“No Name” is how Q refers to ailing GOP Senator John McCain and “SC” refers to the Supreme Court. The rest is open to interpretation. After he posts, QAnon’s rabid fanbase fills in the details, which always reinforce the overall storyline. This is how conspiracy theories work. Anything that contradicts the theory—which for this one is most of objective reality—is deemed part of the plot to suppress “the truth.”
QAnon conspiracy theorists use any kind of news to advance the theory. Harvey Weinstein’s arrest? The first of many bringing down perverted “Hollywood elites” and the powerful shadowy cabal that gives them cover. Remember when Chrissy Teigen and John Legend had their flight to Tokyo turn back? It’s because they’re secret pedophiles trying to flee from prosecution. Anthony Bourdain’s suicide? Actually a hit job from the Clintons after he threatened to go rogue. Facebook’s massive stock decline? All a part of the plan. (Or so the theory goes.)
Who are the heroes and villains of the QAnon conspiracy theory?
Trump is the biggest hero, cast as an outsider and underdog against a powerful global power structure that keeps people in the dark about what’s really going on. Putin is also a hero, working with Trump to dismantle the corrupt cabal. Even North Korean dictator Kim Jong Un is part of the plan. Other luminaries include the usual right-wing trolls like Candace Owens, Jack Posobiec, Bill Mitchell, Mike Cernovich, etc. Right-wing celebrities like Roseanne, James Woods, and Curt Schilling are also QAnon fans.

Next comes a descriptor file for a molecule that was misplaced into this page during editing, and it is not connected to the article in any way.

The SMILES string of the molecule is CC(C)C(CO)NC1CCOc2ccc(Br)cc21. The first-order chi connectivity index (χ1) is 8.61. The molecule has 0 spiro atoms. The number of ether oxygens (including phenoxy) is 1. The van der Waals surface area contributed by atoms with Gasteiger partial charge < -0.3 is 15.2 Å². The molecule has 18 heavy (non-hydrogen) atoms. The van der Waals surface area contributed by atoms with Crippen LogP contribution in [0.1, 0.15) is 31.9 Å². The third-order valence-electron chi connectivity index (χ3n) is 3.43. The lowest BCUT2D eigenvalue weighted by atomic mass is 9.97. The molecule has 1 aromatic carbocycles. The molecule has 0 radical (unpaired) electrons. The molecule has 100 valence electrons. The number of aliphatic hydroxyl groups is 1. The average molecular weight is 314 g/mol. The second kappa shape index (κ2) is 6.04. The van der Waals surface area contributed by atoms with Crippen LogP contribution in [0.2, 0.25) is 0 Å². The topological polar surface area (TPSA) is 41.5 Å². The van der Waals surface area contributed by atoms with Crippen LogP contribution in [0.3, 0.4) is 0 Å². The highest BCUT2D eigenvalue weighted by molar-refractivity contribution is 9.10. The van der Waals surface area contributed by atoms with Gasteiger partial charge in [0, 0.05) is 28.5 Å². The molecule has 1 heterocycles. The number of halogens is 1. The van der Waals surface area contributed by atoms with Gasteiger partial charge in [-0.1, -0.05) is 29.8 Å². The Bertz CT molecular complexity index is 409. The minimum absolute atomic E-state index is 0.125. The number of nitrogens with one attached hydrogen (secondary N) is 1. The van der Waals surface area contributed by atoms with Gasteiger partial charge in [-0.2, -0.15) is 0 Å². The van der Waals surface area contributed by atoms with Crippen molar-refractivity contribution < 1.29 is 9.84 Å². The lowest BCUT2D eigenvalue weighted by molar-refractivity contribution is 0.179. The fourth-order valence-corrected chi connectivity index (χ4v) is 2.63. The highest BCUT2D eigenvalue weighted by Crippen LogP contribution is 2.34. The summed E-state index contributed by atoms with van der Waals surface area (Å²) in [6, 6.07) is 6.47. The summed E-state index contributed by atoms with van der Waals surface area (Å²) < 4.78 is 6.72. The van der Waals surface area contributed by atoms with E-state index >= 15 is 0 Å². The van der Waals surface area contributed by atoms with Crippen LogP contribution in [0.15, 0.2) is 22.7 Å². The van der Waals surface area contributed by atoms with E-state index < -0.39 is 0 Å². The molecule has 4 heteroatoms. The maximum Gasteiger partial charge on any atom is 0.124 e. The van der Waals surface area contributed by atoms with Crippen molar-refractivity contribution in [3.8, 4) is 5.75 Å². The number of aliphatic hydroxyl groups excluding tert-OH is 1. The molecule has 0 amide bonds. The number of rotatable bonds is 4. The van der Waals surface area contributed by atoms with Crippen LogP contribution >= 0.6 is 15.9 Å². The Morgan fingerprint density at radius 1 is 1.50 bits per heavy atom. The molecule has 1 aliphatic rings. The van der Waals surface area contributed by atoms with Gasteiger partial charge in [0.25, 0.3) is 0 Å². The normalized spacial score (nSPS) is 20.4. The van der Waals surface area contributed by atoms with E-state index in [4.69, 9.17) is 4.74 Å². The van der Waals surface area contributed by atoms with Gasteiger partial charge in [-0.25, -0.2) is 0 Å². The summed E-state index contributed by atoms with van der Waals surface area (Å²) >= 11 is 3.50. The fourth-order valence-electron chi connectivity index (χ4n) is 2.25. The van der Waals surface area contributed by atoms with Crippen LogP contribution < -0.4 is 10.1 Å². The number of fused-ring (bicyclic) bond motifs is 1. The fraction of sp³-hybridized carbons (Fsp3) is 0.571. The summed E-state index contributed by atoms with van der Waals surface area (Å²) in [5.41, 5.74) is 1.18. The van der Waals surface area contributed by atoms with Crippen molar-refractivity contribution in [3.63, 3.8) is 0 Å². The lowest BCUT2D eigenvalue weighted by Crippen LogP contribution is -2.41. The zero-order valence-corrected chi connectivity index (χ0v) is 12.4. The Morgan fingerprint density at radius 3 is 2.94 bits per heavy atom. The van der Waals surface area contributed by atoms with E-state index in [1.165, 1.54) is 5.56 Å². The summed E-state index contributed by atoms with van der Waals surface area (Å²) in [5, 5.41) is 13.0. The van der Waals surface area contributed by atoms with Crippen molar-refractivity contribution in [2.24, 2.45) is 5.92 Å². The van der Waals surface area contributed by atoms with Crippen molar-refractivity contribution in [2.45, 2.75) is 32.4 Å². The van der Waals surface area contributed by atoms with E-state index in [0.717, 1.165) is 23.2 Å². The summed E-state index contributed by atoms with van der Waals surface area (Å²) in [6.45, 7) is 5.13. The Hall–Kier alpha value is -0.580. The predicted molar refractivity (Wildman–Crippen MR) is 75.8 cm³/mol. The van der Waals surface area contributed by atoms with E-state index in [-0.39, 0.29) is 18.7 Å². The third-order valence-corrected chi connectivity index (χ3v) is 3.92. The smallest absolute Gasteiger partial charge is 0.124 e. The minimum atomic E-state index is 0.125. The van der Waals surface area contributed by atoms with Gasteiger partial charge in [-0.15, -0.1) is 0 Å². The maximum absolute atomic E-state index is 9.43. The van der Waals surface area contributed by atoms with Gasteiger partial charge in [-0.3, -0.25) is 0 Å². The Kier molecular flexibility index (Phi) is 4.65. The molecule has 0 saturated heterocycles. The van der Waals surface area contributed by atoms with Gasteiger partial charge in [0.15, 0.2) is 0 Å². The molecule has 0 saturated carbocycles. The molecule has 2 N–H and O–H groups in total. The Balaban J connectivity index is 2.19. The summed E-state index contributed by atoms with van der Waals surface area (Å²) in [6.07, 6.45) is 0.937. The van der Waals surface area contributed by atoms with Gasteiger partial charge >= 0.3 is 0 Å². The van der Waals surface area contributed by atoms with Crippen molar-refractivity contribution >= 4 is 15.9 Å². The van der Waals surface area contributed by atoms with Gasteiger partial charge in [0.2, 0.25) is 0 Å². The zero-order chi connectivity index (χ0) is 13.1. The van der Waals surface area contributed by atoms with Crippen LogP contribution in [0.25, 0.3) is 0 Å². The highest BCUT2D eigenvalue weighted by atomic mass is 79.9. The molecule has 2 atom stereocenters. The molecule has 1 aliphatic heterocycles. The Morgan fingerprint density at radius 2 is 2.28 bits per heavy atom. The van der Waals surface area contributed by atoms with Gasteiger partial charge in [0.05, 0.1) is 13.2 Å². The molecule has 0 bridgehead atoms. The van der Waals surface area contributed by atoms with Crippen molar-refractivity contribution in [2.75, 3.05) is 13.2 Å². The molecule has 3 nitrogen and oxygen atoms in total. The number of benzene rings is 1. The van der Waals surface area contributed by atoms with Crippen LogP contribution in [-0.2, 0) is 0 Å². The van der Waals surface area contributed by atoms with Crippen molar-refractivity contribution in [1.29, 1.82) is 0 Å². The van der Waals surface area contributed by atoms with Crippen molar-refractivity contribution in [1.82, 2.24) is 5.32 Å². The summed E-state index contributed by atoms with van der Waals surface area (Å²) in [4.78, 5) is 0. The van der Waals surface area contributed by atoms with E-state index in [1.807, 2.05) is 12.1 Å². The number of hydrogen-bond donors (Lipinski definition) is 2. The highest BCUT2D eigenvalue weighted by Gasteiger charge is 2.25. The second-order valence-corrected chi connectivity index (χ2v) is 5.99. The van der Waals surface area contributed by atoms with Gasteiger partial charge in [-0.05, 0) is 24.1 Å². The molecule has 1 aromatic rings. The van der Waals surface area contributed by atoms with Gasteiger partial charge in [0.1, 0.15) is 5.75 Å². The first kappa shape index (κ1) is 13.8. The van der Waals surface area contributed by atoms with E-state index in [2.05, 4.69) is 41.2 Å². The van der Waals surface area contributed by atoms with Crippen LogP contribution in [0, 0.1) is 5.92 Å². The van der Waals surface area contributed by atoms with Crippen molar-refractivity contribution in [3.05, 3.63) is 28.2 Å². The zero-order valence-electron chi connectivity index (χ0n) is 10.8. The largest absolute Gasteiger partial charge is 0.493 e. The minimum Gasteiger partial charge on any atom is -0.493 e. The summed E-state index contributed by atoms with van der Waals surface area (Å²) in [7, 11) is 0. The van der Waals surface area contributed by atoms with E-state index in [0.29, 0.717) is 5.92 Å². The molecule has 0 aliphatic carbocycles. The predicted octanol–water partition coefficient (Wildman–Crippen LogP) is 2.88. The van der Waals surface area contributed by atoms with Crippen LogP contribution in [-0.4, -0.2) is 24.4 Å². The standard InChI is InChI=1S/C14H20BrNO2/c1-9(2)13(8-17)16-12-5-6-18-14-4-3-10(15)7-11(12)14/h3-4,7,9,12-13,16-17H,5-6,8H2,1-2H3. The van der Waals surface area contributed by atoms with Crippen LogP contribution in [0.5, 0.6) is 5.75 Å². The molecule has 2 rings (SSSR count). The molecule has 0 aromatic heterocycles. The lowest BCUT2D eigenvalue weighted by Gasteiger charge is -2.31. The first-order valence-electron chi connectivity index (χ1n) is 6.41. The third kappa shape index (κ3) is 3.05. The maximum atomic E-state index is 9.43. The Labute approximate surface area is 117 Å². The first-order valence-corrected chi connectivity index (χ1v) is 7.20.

Anyone who criticizes Trump is instantly cast as the villain. The mainstream media is also a common villain, with Q suggesting they’re actually part of the power structure covering up the crimes of Democrats and the Hollywood elite.
Why are they doing this?
It’s a way for people to put the nonstop bad news about Trump’s presidency through a rosy lens so they don’t have to deal with the harsh reality that he’s a truly awful president. In Q world, Trump’s victories are all either secret or coming soon and his many failures are just distortions by the evil media trying to stop him from achieving his noble goals. A common thread in Q posts is that a “Great Awakening” is coming and Q-aligned “patriots” are soldiers in the fight, helping to bring it about. Many Q threads contain positive messages to devotees, urging them to continue the fight and keep growing their ranks. “Where we go one, we go all” (usually abbreviated “WWG1WGA”) is a common QAnon rallying cry.
It probably feels good for disenfranchised young men (it’s mostly men) to feel like they’re a part of something larger than themselves that doesn’t absolutely suck.
Could the QAnon conspiracy theory lead to violence?
An armed QAnon supporter blocked traffic on the Hoover Dam with an armored truck and held a sign demanding that the government “release the OIG report.” QAnon conspiracy theorists had been insisting an Inspector General’s report was about to bring down several nefarious “deep state” actors. When it failed to do so the man demanded his version of reality be substantiated. In a video he shot, the man claimed Trump was elected to “lock certain people up” and demanded that he follow through on his promise.
“We the people demand full disclosure,” the man said to Trump. “We elected you to do a duty. You said you were going to lock certain people up if you were elected. You have yet to do that. Uphold your oath.”
More recently, Stormy Daniels’ attorney Michael Avenatti was targeted by Q. A recent Q post included a link to Avenatti’s website and pictures of his office building. Less than an hour later Q posted a picture of an unidentified man holding a cell phone and a long thin object that could be a shank or a baton and followed up with another post saying “a message” had been sent. Avenatti told the Daily Beast that threats to his office quadrupled after he was mentioned in the Q post. The Newport police are currently investigating the incident.
It’s disturbing that this kind of thing can find purchase in the fever swamps of the internet, but it’s even more disturbing that it’s on the verge of going mainstream.